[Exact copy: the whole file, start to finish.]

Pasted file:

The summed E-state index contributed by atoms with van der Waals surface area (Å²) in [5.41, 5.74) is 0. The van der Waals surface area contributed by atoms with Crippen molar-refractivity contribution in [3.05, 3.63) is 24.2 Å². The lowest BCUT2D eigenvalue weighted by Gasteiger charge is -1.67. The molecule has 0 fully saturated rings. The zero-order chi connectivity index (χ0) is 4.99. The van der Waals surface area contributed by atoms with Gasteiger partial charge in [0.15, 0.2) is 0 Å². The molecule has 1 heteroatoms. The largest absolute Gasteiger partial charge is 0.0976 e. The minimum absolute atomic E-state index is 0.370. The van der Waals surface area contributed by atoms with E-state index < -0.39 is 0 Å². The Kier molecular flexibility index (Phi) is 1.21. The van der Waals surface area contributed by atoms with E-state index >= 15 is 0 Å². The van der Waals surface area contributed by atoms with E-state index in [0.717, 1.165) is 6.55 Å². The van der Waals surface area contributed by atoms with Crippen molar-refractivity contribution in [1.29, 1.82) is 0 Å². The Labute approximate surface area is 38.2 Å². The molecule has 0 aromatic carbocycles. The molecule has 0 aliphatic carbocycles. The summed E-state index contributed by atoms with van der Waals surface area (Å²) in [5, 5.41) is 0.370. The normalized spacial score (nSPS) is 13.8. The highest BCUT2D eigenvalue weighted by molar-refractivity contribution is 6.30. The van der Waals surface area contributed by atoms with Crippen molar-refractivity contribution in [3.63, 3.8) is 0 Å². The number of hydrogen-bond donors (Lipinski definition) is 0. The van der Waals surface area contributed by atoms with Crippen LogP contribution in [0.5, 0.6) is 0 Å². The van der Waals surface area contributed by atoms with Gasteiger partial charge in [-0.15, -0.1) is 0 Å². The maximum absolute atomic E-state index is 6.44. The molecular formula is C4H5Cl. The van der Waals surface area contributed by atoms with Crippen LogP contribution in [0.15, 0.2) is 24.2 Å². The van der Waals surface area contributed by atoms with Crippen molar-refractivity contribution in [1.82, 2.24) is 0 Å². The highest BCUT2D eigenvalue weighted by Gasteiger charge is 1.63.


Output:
The summed E-state index contributed by atoms with van der Waals surface area (Å²) in [5.41, 5.74) is 0. The van der Waals surface area contributed by atoms with Crippen molar-refractivity contribution in [3.05, 3.63) is 24.2 Å². The lowest BCUT2D eigenvalue weighted by Gasteiger charge is -1.67. The molecule has 0 fully saturated rings. The zero-order chi connectivity index (χ0) is 4.99. The van der Waals surface area contributed by atoms with Gasteiger partial charge in [0.15, 0.2) is 0 Å². The molecule has 1 heteroatoms. The largest absolute Gasteiger partial charge is 0.0976 e. The minimum absolute atomic E-state index is 0.370. The van der Waals surface area contributed by atoms with E-state index < -0.39 is 0 Å². The Kier molecular flexibility index (Phi) is 1.21. The van der Waals surface area contributed by atoms with E-state index >= 15 is 0 Å². The van der Waals surface area contributed by atoms with E-state index in [0.717, 1.165) is 6.55 Å². The van der Waals surface area contributed by atoms with Crippen molar-refractivity contribution in [1.29, 1.82) is 0 Å². The Labute approximate surface area is 38.2 Å². The molecule has 0 aromatic carbocycles. The molecule has 0 aliphatic carbocycles. The summed E-state index contributed by atoms with van der Waals surface area (Å²) in [5, 5.41) is 0.370. The normalized spacial score (nSPS) is 13.8. The highest BCUT2D eigenvalue weighted by molar-refractivity contribution is 6.30. The van der Waals surface area contributed by atoms with Crippen molar-refractivity contribution in [3.63, 3.8) is 0 Å². The number of hydrogen-bond donors (Lipinski definition) is 0. The van der Waals surface area contributed by atoms with Crippen LogP contribution in [0.5, 0.6) is 0 Å². The van der Waals surface area contributed by atoms with Gasteiger partial charge in [-0.15, -0.1) is 0 Å². The maximum absolute atomic E-state index is 6.44. The molecular formula is C4H5Cl. The van der Waals surface area contributed by atoms with Crippen LogP contribution in [0.15, 0.2) is 24.2 Å². The van der Waals surface area contributed by atoms with Crippen molar-refractivity contribution in [1.82, 2.24) is 0 Å². The highest BCUT2D eigenvalue weighted by Gasteiger charge is 1.63.